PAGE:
Practically all major global brands are present on the Chinese market. Global players noticed the great potential of the Chinese market a long time ago. Dynamic development of consumption and home market has cooled down the Chinese economic boom. Nevertheless, the market keeps developing at a rate unachievable for European countries. According to a recently published report by the China Outdoor Association, the specialized outdoor market in China grew by 60% between 2001 and 2010. In 2011, for the first time, it exceeded the value of 10 billion CNY (approximately 5.7 billion PLN) only to reach 18 billion CNY in 2015 (10.26 billion PLN).
Predictions for 2020 are very optimistic – according to estimates the core market should be worth 32 billion CNY, which amounts to over 18 billion PLN. And we are talking here only about the specialized market, because if we take into account a wider market, including low-budget brands, casual and fashion, and sports brands then we are dealing with the value of 45.4 billion CNY (25.87 billion PLN, 12.5% increase by 2014). Other interesting facts concern distribution channels: specialized shops account for 21.7% of sales, shopping malls for 62.9% (sic!), while online retailers sell 15.4%.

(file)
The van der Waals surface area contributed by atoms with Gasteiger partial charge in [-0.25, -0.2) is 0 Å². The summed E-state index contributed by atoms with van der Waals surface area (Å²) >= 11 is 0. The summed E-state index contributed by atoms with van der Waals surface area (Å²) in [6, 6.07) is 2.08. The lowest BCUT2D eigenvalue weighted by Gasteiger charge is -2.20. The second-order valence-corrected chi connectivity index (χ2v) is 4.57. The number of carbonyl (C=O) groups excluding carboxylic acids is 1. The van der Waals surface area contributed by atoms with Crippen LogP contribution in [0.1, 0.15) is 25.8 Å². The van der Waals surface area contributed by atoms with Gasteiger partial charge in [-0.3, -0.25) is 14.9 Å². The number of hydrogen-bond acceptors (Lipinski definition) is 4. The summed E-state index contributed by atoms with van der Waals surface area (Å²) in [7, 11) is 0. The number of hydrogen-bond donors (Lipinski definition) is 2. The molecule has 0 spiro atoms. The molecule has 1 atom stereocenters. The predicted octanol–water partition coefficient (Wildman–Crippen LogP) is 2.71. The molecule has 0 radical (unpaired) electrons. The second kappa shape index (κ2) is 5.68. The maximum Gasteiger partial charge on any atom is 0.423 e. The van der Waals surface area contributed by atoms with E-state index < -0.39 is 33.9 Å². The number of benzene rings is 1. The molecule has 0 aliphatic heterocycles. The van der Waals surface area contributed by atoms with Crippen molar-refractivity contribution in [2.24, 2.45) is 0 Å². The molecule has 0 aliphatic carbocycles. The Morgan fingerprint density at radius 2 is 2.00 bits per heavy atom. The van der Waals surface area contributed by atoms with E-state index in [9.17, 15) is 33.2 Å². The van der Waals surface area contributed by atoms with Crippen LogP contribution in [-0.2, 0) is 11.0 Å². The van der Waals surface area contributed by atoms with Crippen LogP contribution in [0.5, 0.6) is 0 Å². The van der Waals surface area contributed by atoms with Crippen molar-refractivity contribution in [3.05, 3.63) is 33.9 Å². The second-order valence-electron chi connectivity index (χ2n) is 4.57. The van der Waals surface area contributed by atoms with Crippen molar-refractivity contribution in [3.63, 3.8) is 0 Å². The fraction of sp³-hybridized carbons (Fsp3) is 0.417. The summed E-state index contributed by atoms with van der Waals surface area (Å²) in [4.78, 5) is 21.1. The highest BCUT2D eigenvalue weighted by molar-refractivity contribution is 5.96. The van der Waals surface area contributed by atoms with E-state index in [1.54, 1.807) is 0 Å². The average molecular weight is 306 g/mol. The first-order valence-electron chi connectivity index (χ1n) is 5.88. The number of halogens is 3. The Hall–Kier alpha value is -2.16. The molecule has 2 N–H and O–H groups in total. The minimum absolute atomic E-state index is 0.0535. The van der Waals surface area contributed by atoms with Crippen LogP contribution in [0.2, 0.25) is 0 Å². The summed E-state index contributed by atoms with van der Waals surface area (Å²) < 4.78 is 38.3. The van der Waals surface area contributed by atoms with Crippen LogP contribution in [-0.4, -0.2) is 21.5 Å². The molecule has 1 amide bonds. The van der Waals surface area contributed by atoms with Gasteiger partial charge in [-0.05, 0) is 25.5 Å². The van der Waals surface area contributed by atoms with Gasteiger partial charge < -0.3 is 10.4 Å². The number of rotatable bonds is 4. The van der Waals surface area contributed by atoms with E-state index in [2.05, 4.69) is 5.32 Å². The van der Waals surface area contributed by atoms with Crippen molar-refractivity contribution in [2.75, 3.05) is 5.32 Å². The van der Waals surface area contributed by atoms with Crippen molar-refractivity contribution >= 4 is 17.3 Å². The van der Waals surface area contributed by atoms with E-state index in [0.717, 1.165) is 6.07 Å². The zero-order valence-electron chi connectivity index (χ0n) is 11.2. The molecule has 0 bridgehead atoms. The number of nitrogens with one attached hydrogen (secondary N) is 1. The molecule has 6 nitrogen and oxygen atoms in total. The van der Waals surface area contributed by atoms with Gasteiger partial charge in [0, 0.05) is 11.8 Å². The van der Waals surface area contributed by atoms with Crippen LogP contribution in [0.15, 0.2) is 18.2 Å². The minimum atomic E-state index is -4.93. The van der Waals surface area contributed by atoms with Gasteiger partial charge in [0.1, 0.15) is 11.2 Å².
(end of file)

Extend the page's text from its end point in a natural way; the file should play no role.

During a press conference opening ISPO SHANGHAI, a representative of Millet described the biggest challenges facing the Chinese outdoor market as follows: Retaining suitable profit margins, increasing outdoor awareness among customers (which translates into knowledge about specialized gear) and achieving balance between various distribution channels. We must admit that this list sounds familiar. We may only add that dreams of balancing e-commerce sound like wishful thinking not only in China…